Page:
A young psychic on the run from himself is recruited by a government agency experimenting with the use of the dream-sharing technology and is given the inverse task of planting an idea into the mind of the U.S. president.
A government funded project looks into using psychics to enter people's dreams, with some mechanical help. When a subject dies in his sleep from a heart attack Alex Gardner becomes suspicious that another of the psychics is killing people in the dreams somehow and that is causing them to die in real life. He must find a way to stop the abuse of the power to enter dreams.Written by
Was the second film to be Rated PG-13 under then new MPAA ratings guidelines following Red Dawn (1984), which had come out weeks prior to this film's release. See more »
As Alex is sneaking back into the facility at the loading dock doors, 2 armed Government agents walk by on patrol with a dog (a Doberman Pinscher). Alex hides behind a nearby bush, while the agents and the dog walk past without noticing him. Obviously, the agents are using the dog to foil anyone simply 'hiding' from them, yet the dog does not notice Alex. See more »
The US DVD uses an alternate shot of the scene where the short bald guy with glasses finds his wife cheating on him. Normally you see the woman partially naked but on the DVD only her face is shown. See more »
See This!-Tons of Suspense, action, FUN. Don't be a grinch!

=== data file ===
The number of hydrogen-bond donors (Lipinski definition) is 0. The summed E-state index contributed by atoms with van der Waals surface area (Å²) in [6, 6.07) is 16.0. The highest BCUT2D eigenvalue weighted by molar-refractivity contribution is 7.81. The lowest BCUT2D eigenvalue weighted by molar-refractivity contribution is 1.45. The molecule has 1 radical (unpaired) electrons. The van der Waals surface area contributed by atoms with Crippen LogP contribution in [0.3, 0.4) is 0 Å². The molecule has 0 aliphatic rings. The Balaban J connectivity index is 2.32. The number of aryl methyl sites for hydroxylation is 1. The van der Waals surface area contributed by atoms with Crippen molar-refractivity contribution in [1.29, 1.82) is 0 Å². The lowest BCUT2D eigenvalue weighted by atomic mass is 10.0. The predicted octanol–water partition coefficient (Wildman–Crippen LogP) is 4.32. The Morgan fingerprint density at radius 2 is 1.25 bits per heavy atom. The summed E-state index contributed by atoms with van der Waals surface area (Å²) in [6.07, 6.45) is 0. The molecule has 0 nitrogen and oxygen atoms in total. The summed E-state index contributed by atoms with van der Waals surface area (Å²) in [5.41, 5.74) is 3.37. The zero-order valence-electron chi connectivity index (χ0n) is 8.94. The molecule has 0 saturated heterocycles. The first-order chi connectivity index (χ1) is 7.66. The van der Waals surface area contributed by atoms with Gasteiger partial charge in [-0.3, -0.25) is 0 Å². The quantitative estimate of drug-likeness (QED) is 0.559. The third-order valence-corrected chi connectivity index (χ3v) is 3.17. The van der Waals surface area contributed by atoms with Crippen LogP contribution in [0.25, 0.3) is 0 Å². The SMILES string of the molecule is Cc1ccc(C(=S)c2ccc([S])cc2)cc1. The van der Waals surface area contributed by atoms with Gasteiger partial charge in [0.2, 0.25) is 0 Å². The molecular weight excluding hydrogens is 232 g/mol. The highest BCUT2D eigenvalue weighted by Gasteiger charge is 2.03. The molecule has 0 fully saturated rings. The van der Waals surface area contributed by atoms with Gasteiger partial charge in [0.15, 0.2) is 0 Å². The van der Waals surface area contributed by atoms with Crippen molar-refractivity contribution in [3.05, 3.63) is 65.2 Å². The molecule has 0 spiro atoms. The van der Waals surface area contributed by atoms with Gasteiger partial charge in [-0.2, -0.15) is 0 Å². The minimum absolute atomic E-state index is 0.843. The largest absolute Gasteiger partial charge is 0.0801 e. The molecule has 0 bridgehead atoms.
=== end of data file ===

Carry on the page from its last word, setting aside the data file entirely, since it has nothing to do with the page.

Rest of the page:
One of my favs from the 80's. There are certain pictures that grown-ups look to bring them back to the action/suspense/scare/titillation they felt as teen-agers. This fits the bill perfectly. I saw this as original release in the movies in my 30's, allowed myself to let the teenager within to take over, and have seen it at least 3-4 more times on TV. Just love it. Quaid is perfect as the charming/bumbling psychic recruited to (presumably) help people with dream problems. OK, so Kate Capshaw isn't a great actress, but she was quite good enough in the sexy-hot, yet resistant, scientist role she was meant to play. Max Von Sydow was perfect here as the main scientist. At first I was disappointed in Plummer's underplayed role, but I'm more forgiving in the subsequent viewings. The dream sequences were quite entertaining, some fun and some scares, and David Patrick Kelly (as Tommy Ray Glatman) did a FIRST CLASS job as a despicable psychopathic creep. And the ending was top-notch (on several levels, no spoilers). Despite comments that this seemed to copy others, I actually found this to be quite original. It had a plotline, continuity, and finale, and viewers didn't have to scratch their heads trying to figure out what happened or what would happen. I actually appreciate movies which don't rely on TONS of new wave computerized special effects, just enough from the 80's to set the scenery. I always recommend it highly to those who haven't seen it.
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